About six weeks ago, my mom’s Hospice nurse called to let me know that they’d noticed a marked decline in my mom’s condition and that she had stopped eating. In end-of-life terminology, she was probably “transitioning.” After a day or two of phone calls and a flurry of actions to try to set up my life to function without me for an unknown period, I flew to California on a one-way ticket to spend what would be the last two weeks of her life with my mom.

She passed away April 8.

“It’s been a great ride”

When I first arrived, she knew who I was and could respond with a few words or a facial expression, and she could hold my hand. Every day I came to the nursing home where she was being cared for, spending most of the day by her side. This was one of the most emotionally grueling things I’ve ever done, but I wanted to pour into her some of the lifetime of love she’d given me. I had plenty of time to reflect on our relationship, cry, begin the grieving process, and try to say everything I needed to say before saying good-bye.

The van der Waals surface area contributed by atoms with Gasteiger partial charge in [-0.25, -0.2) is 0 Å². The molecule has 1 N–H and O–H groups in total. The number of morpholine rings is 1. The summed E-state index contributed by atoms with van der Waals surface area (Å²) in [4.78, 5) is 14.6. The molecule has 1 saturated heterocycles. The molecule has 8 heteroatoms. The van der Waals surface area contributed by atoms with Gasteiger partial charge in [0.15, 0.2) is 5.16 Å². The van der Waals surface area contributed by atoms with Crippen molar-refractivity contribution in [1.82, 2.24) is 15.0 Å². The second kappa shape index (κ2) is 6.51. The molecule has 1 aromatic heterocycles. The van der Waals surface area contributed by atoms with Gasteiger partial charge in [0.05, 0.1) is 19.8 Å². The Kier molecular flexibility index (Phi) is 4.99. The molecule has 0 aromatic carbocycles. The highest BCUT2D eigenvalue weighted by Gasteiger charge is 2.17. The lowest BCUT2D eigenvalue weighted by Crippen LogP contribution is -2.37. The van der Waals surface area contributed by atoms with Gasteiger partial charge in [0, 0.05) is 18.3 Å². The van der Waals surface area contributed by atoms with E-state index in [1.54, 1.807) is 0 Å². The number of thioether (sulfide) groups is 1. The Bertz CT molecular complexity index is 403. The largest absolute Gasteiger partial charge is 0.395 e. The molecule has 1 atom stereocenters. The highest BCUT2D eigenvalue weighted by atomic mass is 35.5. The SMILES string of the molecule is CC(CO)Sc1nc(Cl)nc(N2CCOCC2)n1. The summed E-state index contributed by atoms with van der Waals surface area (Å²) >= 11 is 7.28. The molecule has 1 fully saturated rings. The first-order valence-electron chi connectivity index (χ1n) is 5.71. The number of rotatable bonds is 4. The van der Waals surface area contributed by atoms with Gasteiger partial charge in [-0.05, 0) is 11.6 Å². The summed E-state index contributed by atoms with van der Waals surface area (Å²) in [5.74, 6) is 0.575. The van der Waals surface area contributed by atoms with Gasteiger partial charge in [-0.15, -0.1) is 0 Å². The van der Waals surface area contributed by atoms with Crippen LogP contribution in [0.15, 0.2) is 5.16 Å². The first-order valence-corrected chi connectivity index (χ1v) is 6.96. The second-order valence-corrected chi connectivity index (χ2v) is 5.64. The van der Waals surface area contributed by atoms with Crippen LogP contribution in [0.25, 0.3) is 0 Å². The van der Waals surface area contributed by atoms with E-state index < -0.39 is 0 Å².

The staff found a comfortable rocker/recliner for me, and I positioned myself where I could look out a window. My mother-in-law always said it helped her during hard times to find a patch of blue sky to look at, and I found myself doing that often.

One of the nurses showed me how to find soothing music videos on YouTube, and every day I chose a new one. The music calmed me, and perhaps my mom, too.